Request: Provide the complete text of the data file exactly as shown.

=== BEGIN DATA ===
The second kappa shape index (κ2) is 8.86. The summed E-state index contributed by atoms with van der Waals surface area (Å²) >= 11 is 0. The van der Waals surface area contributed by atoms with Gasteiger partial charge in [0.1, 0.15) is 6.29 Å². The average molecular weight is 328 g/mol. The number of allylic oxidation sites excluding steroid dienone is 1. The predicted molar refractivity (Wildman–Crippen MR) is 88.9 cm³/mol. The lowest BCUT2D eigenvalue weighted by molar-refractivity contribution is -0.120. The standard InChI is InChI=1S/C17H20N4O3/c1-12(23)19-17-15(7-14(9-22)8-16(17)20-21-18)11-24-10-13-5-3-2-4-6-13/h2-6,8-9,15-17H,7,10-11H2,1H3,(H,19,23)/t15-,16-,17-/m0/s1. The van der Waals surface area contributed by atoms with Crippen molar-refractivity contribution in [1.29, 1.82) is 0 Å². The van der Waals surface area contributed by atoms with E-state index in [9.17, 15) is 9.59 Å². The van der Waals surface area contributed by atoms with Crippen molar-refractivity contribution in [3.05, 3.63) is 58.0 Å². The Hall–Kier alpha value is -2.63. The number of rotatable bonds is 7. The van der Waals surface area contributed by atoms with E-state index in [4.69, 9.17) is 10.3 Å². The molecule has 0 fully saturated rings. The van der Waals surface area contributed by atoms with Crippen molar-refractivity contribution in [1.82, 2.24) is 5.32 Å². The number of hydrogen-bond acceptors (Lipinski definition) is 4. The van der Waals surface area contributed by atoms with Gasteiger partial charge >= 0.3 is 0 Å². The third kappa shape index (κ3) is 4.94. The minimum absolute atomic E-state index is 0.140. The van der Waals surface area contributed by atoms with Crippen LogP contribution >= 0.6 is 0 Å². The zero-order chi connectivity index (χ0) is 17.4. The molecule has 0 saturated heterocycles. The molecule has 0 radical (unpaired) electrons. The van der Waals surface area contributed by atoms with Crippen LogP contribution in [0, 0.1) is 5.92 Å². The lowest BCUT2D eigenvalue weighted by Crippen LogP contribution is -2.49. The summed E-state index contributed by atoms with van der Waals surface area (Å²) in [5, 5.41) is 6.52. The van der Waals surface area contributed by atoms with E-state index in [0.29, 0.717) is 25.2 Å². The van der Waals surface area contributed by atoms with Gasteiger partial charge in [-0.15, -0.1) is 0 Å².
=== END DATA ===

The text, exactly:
The second kappa shape index (κ2) is 8.86. The summed E-state index contributed by atoms with van der Waals surface area (Å²) >= 11 is 0. The van der Waals surface area contributed by atoms with Gasteiger partial charge in [0.1, 0.15) is 6.29 Å². The average molecular weight is 328 g/mol. The number of allylic oxidation sites excluding steroid dienone is 1. The predicted molar refractivity (Wildman–Crippen MR) is 88.9 cm³/mol. The lowest BCUT2D eigenvalue weighted by molar-refractivity contribution is -0.120. The standard InChI is InChI=1S/C17H20N4O3/c1-12(23)19-17-15(7-14(9-22)8-16(17)20-21-18)11-24-10-13-5-3-2-4-6-13/h2-6,8-9,15-17H,7,10-11H2,1H3,(H,19,23)/t15-,16-,17-/m0/s1. The van der Waals surface area contributed by atoms with Crippen molar-refractivity contribution in [1.29, 1.82) is 0 Å². The van der Waals surface area contributed by atoms with E-state index in [9.17, 15) is 9.59 Å². The van der Waals surface area contributed by atoms with Crippen molar-refractivity contribution in [3.05, 3.63) is 58.0 Å². The Hall–Kier alpha value is -2.63. The number of rotatable bonds is 7. The van der Waals surface area contributed by atoms with E-state index in [4.69, 9.17) is 10.3 Å². The molecule has 0 fully saturated rings. The van der Waals surface area contributed by atoms with Crippen molar-refractivity contribution in [1.82, 2.24) is 5.32 Å². The number of hydrogen-bond acceptors (Lipinski definition) is 4. The van der Waals surface area contributed by atoms with Gasteiger partial charge >= 0.3 is 0 Å². The third kappa shape index (κ3) is 4.94. The minimum absolute atomic E-state index is 0.140. The van der Waals surface area contributed by atoms with Crippen LogP contribution >= 0.6 is 0 Å². The zero-order chi connectivity index (χ0) is 17.4. The molecule has 0 saturated heterocycles. The molecule has 0 radical (unpaired) electrons. The van der Waals surface area contributed by atoms with Crippen LogP contribution in [0, 0.1) is 5.92 Å². The lowest BCUT2D eigenvalue weighted by Crippen LogP contribution is -2.49. The summed E-state index contributed by atoms with van der Waals surface area (Å²) in [5, 5.41) is 6.52. The van der Waals surface area contributed by atoms with E-state index in [0.29, 0.717) is 25.2 Å². The van der Waals surface area contributed by atoms with Gasteiger partial charge in [-0.15, -0.1) is 0 Å².